Now that the kids are back in school, and the virtual requirements have become a good bit more stringent, things have changed again. The morning video calls with my preschoolers teachers, classmates, and speech therapists made me realize that I really need to have myself and my family on a decent schedule in order for this to work.
I also need to get myself back together since now I’ll be on video calls!
I’m one of the lucky parents who has a teenager who is able to handle her own classes, and rarely needs assistance. I’m also fortunate to have a preschoolers who’s classwork and assignments are extremely easy to understand.
What do our days look like now?
My days now consist of me intentionally setting an alarm clock again so I can get up before the rest of my family and spend some time on myself. This includes getting my workout for the day in (If I don’t work out in the morning, I found there’s a good chance kit won’t happen at all), taking my meds and drinking my water, checking my schedule for the day, and planning out the tasks I need to focus on. If there are any video classes that are not part of our regular schedule, I plan those out as soon as I can so that I can work around those classes with my work schedule.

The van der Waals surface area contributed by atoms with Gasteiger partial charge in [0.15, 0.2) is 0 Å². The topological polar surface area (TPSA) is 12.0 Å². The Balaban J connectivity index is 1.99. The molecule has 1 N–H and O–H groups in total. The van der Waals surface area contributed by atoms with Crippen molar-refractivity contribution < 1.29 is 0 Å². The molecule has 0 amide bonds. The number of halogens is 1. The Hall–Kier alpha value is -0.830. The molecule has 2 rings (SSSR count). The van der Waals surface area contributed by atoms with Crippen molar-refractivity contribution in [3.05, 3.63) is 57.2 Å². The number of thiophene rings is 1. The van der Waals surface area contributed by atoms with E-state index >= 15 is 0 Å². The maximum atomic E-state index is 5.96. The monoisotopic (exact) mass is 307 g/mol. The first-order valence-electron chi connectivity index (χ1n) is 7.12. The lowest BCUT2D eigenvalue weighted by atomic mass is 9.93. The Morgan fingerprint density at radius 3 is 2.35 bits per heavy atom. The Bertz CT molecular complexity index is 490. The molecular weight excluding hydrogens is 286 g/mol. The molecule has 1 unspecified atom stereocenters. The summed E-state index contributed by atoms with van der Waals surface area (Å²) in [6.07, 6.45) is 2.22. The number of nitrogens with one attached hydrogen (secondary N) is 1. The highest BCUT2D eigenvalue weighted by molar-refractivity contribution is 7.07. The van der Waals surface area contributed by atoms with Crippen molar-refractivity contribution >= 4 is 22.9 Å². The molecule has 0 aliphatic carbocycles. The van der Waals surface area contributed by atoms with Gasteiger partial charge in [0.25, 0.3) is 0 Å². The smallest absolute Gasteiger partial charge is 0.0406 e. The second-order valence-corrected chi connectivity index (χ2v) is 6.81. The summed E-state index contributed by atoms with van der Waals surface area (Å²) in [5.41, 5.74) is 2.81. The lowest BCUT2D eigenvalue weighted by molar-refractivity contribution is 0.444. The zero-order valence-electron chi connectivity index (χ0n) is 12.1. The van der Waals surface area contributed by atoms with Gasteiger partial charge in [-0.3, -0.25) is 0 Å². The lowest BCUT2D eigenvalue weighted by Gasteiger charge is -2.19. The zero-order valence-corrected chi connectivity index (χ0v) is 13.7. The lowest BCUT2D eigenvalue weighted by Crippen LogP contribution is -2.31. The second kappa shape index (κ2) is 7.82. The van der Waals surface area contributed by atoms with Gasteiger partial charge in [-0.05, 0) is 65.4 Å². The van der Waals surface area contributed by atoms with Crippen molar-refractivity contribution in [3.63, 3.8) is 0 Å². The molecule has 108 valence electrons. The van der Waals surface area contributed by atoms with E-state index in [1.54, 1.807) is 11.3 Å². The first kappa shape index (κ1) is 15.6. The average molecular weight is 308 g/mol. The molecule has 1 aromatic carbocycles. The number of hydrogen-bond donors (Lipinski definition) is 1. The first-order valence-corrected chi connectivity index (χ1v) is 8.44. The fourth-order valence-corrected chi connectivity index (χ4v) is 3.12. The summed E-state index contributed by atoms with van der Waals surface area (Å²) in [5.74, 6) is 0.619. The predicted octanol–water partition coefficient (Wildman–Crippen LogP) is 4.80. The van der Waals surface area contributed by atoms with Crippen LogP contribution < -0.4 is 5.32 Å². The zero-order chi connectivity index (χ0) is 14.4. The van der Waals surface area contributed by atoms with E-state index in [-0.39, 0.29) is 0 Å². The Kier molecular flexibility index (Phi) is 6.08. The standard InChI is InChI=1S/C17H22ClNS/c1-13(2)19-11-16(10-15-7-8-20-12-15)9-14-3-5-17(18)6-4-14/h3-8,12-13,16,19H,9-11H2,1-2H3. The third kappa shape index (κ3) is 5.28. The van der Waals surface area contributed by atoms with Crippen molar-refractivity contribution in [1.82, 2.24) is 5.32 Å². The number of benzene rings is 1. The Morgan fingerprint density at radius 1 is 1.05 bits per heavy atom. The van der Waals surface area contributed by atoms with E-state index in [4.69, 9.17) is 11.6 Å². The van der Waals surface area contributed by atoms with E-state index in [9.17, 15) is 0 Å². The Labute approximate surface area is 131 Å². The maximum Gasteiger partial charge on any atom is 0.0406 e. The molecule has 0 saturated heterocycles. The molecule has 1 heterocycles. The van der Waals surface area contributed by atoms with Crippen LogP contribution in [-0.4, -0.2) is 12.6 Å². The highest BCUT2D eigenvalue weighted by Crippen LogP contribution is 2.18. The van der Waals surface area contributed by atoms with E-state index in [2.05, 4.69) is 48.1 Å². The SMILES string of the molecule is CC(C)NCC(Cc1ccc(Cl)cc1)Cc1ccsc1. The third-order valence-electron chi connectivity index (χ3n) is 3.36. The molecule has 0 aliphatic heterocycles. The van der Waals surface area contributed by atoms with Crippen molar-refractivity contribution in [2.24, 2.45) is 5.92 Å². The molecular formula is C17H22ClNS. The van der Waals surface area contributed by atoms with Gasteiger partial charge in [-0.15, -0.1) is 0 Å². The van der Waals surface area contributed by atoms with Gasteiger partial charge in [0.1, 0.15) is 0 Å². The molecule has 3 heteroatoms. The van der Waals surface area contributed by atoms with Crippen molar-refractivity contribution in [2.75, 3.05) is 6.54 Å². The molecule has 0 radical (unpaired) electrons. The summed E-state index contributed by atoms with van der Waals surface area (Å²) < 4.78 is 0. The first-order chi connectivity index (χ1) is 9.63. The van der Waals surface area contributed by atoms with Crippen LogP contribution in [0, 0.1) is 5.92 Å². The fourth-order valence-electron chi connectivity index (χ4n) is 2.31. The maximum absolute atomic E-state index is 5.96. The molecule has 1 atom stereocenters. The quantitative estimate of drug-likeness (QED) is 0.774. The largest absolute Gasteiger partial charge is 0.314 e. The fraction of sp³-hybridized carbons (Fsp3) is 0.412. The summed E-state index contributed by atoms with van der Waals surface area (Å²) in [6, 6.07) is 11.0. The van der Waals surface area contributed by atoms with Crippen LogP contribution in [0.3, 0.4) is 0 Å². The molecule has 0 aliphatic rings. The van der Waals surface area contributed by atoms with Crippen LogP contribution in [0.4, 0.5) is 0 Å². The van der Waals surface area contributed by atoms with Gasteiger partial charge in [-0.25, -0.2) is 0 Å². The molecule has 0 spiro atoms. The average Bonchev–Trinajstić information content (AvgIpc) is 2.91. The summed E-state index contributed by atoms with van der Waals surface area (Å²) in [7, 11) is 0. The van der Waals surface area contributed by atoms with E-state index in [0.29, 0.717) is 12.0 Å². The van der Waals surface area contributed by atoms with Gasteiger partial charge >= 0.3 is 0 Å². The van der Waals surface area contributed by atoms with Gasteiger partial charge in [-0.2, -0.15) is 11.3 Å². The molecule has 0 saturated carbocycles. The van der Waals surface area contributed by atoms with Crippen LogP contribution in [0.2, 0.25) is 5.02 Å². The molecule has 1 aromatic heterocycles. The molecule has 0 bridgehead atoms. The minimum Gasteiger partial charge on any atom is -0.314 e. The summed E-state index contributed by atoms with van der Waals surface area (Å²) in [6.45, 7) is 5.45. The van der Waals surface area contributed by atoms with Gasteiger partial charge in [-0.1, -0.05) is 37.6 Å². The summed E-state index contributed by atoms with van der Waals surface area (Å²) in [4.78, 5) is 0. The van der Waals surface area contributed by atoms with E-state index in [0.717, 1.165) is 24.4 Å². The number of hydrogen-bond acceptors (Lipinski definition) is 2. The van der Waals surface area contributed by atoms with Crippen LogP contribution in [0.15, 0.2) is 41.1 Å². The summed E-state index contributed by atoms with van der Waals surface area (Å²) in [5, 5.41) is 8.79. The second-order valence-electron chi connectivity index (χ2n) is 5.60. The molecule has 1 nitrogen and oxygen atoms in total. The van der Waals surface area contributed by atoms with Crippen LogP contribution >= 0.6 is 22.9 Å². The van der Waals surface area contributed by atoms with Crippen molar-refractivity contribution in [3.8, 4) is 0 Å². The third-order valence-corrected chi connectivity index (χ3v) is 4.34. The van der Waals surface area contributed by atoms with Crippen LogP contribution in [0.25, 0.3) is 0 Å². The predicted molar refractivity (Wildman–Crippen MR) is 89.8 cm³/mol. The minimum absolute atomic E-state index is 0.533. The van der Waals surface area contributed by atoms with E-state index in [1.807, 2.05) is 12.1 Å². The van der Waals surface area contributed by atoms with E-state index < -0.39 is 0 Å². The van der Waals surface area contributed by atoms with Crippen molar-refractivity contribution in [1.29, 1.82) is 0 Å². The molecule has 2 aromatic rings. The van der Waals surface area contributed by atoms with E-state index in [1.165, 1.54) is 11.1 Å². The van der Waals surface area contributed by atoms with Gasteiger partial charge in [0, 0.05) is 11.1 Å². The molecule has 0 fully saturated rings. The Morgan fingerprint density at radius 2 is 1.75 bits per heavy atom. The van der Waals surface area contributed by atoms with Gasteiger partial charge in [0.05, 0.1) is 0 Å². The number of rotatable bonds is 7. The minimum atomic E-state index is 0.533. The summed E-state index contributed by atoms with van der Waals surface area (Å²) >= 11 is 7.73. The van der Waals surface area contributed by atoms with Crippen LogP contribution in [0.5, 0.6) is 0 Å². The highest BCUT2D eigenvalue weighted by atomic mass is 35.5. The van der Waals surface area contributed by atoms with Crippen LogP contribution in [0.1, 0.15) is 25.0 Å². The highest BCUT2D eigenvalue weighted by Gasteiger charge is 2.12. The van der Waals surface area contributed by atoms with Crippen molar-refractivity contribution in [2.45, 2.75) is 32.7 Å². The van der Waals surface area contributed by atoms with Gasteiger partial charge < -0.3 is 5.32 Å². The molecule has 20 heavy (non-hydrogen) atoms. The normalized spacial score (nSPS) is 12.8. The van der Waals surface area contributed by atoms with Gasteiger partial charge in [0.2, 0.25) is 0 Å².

Next, I make sure my teenager is awake and getting settled for her online courses. Then I either jump in the shower or I jump onto one of our morning meetings, depending on who has what first that day.
If my preschooler’s meeting is first on the agenda, we get him dressed and settled in at the kitchen table so we can dial into his class. None of us are typically breakfast eaters so it’s not something I have to work into the schedule in this family, thank goodness. However, if either of the kids are hungry when I wake them, my husband or I will grab them something quick to eat.
Once my preschooler’s class is over, I will settle him down in the den with his toys and iPad so that he can play while I go to work in my office for a bit. As I work, I keep an eye on him through my video camera, and every hour or so, I will go downstairs and check to see if he needs something and play with him for a few minutes. Of course, he comes to find my husband or me at least every 10 minutes wanting something anyway.